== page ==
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The objective of my dissertation is to shed further light on the nature of European integration by examining the relationship between religion and politics throughout the whole process. The thesis aims at answering the following research question: which forms of secularism have underpinned the process of European integration. Secularism is understood in the thesis as a public settlement between politics and religion (i.e. we can speak of secularism, if religious and political sphere are conceptually distinct).
A historical perspective allows the author to identify and examine the following junctures with respect to the relationship between religion and politics in the process: the Christian-democratic foundation of European Communities, the question of Turkish accession, the search for the “Soul of Europe” during Jacques Delors’ presidency at the European Commission, the debate on the Treaty establishing Constitution for Europe, and last but not least: the adoption of the Lisbon Treaty with its art. 17 obliging European institutions to maintain dialogue with religious organisations.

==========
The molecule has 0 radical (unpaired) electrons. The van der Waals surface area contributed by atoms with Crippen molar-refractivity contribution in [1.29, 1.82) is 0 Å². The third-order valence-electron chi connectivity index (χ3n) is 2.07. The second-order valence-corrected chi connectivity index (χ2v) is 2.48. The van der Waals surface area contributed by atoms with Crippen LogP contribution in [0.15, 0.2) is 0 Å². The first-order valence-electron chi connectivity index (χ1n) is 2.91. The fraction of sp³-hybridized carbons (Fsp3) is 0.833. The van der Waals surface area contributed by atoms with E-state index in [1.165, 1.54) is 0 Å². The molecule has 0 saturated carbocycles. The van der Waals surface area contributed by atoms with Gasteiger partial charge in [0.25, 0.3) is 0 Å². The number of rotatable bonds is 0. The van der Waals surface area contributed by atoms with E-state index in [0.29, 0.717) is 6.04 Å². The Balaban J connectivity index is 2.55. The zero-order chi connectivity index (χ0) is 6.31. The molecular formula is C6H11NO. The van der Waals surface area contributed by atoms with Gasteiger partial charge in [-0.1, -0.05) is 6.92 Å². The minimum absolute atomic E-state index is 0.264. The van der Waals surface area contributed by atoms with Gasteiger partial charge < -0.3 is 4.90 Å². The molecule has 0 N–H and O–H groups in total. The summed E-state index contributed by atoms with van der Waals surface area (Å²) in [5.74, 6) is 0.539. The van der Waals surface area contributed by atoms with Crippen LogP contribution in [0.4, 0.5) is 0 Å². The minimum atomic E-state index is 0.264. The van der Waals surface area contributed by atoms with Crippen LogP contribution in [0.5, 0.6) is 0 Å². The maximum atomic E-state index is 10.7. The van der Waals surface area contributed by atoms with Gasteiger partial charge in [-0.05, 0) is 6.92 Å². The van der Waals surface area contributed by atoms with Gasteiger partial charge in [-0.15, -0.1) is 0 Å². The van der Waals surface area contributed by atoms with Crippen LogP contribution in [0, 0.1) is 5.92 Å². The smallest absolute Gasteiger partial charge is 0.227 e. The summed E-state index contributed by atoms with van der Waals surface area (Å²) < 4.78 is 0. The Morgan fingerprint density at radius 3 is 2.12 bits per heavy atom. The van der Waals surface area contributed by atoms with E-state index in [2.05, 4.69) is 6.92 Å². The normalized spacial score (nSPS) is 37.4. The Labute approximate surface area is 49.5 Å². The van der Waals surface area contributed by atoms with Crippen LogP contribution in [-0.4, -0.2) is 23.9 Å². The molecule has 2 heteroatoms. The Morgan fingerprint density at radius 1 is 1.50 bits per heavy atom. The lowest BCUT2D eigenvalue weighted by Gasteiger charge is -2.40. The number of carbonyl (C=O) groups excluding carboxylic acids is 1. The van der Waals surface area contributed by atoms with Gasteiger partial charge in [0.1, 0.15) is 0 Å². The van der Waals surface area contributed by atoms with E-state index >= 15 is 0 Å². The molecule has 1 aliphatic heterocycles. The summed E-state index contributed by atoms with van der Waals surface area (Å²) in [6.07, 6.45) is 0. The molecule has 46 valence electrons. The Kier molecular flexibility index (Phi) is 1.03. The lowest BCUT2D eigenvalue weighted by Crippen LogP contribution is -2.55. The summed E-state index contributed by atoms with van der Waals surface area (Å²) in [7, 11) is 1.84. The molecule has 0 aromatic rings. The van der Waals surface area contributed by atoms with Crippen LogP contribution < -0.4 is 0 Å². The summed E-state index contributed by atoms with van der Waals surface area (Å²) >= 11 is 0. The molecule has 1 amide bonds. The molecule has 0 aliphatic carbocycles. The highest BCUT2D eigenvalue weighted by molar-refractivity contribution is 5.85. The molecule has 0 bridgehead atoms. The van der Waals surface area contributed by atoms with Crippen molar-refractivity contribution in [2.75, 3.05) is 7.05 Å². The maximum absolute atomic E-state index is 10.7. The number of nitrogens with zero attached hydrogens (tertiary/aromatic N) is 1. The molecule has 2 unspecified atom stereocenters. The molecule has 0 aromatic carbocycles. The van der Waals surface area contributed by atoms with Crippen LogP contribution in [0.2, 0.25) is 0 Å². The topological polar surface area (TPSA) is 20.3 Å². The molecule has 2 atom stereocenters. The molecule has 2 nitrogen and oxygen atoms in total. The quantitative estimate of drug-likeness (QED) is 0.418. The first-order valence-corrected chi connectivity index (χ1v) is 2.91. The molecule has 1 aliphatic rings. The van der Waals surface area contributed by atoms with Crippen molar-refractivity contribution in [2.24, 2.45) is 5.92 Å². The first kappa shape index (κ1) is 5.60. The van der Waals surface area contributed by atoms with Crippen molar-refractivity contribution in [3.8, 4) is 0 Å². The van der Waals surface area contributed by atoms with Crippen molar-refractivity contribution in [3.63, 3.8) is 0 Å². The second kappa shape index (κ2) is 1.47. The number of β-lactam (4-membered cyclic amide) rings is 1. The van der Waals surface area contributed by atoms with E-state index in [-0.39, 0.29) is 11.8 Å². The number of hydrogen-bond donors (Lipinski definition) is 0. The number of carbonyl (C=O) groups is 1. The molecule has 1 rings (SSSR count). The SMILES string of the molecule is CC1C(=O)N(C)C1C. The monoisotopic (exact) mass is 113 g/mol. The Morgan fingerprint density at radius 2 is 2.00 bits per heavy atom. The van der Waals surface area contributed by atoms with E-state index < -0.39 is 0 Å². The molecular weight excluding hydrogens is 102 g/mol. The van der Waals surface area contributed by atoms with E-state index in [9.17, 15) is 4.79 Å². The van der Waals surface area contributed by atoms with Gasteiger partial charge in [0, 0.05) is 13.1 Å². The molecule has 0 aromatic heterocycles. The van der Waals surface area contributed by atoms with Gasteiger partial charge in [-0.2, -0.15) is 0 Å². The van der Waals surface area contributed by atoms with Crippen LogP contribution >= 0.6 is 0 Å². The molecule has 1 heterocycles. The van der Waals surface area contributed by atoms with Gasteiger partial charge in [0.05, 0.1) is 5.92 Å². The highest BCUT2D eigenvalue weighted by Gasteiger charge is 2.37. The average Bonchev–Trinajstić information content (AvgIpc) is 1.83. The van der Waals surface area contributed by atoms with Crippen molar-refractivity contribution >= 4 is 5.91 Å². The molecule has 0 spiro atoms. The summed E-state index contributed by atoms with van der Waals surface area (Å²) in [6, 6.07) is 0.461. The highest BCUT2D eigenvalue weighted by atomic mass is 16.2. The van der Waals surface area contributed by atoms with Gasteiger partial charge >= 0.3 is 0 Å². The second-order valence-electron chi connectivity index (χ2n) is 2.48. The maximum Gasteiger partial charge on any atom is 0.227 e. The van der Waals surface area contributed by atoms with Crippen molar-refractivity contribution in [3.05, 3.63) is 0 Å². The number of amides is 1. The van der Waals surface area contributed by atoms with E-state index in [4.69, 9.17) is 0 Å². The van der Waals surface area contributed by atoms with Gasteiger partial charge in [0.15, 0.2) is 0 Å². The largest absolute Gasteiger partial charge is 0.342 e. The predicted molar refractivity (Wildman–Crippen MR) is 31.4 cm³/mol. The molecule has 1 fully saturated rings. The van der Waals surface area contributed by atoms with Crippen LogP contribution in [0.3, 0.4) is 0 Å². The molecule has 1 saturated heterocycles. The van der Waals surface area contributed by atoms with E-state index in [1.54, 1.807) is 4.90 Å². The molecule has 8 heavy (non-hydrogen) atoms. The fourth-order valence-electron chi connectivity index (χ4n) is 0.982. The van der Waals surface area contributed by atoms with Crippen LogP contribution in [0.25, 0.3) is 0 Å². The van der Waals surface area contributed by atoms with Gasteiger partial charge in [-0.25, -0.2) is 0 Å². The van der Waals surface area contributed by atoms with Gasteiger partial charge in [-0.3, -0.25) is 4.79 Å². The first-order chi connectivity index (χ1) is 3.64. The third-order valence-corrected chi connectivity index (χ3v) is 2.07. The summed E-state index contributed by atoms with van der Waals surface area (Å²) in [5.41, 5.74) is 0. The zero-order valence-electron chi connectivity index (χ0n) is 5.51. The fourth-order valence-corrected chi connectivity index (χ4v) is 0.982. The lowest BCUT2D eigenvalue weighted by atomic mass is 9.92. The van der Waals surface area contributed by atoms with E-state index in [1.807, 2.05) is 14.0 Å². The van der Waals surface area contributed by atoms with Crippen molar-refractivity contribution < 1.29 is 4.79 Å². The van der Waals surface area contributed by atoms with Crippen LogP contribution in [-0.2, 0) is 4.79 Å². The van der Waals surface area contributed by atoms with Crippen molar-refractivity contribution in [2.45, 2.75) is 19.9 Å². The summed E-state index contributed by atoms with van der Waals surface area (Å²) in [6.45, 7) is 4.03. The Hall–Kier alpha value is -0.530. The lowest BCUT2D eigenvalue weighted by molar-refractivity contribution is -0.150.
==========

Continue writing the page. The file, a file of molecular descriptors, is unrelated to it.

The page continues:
Dissertation’s findings indicate that three forms of secularism, rooted in the European intellectual and political history, might be identified in the discourse and practice of European integration: 1) Christian-democratic secularism – Christianity transformed by personalist thought is regarded as a cultural and symbolic basis of European integration; 2) Laicist secularism – religion seen as a challenge to the democratic political order; 3) Agnostic secularism – understood as an attempt to depoliticize religion, to delegate it to other bodies, e.g. Member States or international organizations. The author argues that the last concept, liberal in its nature, has been most successful throughout the whole process.